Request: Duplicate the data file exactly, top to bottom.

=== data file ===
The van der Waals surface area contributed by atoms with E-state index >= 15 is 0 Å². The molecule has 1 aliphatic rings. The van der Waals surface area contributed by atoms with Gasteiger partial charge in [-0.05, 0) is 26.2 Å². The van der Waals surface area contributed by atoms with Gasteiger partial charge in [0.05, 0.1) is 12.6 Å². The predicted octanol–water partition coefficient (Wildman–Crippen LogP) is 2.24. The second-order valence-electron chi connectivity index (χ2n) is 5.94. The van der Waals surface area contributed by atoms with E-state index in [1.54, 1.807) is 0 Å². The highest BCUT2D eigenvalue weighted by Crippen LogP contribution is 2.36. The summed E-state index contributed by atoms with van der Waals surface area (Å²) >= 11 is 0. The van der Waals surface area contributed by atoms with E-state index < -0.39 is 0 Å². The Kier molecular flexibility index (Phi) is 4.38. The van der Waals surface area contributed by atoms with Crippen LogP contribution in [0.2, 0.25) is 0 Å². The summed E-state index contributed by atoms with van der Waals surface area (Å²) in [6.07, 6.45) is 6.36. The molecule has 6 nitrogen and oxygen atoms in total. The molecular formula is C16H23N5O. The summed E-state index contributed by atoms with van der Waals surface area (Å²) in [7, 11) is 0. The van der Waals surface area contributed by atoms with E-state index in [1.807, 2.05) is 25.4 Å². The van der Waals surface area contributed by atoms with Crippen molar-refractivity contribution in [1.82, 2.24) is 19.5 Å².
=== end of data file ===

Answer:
The van der Waals surface area contributed by atoms with E-state index >= 15 is 0 Å². The molecule has 1 aliphatic rings. The van der Waals surface area contributed by atoms with Gasteiger partial charge in [-0.05, 0) is 26.2 Å². The van der Waals surface area contributed by atoms with Gasteiger partial charge in [0.05, 0.1) is 12.6 Å². The predicted octanol–water partition coefficient (Wildman–Crippen LogP) is 2.24. The second-order valence-electron chi connectivity index (χ2n) is 5.94. The van der Waals surface area contributed by atoms with E-state index in [1.54, 1.807) is 0 Å². The highest BCUT2D eigenvalue weighted by Crippen LogP contribution is 2.36. The summed E-state index contributed by atoms with van der Waals surface area (Å²) >= 11 is 0. The van der Waals surface area contributed by atoms with E-state index < -0.39 is 0 Å². The Kier molecular flexibility index (Phi) is 4.38. The van der Waals surface area contributed by atoms with Crippen LogP contribution in [0.2, 0.25) is 0 Å². The summed E-state index contributed by atoms with van der Waals surface area (Å²) in [6.07, 6.45) is 6.36. The molecule has 6 nitrogen and oxygen atoms in total. The molecular formula is C16H23N5O. The summed E-state index contributed by atoms with van der Waals surface area (Å²) in [7, 11) is 0. The van der Waals surface area contributed by atoms with E-state index in [1.807, 2.05) is 25.4 Å². The van der Waals surface area contributed by atoms with Crippen molar-refractivity contribution in [1.82, 2.24) is 19.5 Å².